I startled myself while walking by a full-length mirror. This caused me to do a full arms outstretched, cartoon style crash into the doorframe.

Each of these dumb things gave me, at least, a little chuckle. Some were full-bore laugh-out-louders. It would be nice to blame these on age, but they have always been a part of my life. I may be a lifelong goofball, but I am probably safe from any war crimes trials.

Friday, June 17, 2005

On odd phrases, terms, and thoughts

I heard this on television last night.

“(They) represent two opposing views that are 360 degrees from each other.”

Pardon my math, but I believe that two viewpoints that are 360 degrees from each other would actually be the same viewpoint. Did they mean to say that the views were 180 degrees out of phase so that the sum was 360/0 degrees? If so, wouldn’t the viewpoints cancel each other out? Why bother to listen?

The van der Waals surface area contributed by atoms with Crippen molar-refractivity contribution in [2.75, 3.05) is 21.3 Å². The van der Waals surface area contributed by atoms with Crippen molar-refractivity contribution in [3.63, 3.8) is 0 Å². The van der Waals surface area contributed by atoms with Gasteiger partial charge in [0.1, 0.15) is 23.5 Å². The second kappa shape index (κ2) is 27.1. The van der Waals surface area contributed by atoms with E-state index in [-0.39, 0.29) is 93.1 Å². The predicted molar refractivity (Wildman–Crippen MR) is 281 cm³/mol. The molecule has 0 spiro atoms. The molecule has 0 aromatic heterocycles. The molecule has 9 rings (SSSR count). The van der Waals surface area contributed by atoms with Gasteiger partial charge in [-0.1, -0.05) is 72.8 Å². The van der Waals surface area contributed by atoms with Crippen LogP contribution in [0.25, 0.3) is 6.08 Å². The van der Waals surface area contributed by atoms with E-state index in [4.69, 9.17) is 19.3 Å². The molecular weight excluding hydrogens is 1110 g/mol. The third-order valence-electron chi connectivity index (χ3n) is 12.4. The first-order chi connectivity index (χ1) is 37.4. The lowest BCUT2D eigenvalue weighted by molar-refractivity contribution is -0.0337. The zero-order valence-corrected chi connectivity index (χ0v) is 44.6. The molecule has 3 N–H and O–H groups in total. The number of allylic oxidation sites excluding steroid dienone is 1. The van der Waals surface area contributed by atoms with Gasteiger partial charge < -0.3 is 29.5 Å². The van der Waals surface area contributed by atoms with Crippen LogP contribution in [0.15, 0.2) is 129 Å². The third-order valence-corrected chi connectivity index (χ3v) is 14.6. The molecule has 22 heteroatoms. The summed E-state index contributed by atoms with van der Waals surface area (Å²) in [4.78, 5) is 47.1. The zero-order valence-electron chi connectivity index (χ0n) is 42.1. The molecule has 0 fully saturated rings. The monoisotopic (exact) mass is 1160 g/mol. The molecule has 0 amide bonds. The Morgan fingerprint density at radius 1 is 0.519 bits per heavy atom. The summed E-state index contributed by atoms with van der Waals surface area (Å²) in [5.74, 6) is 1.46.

I read in the paper.

“…(the victim) died from a fatal gunshot wound.”

If he had survived the “fatal” gunshot wound, then I would be very impressed. I had never really noticed it before, but I have heard this phrase used a number of times. It does seem like an odd way to say it.

I saw this on a sign at a construction site.

Danger - Safety Zone!

As opposed to the more common, "Not To Worry - Deadly Hazard Zone!"

This was also in our morning paper.

“…(the legal standard) used is a “preponderance of evidence” which is a lesser standard than “beyond a reasonable doubt.”

If you look up the words “preponderance” and “reasonable”, then you would have to conclude that a preponderance of evidence would by definition certainly overwhelm any “reasonable” doubts. Why isn’t it the other way around?

A local hospital advertises.

“We offer the finest in ambulatory care.”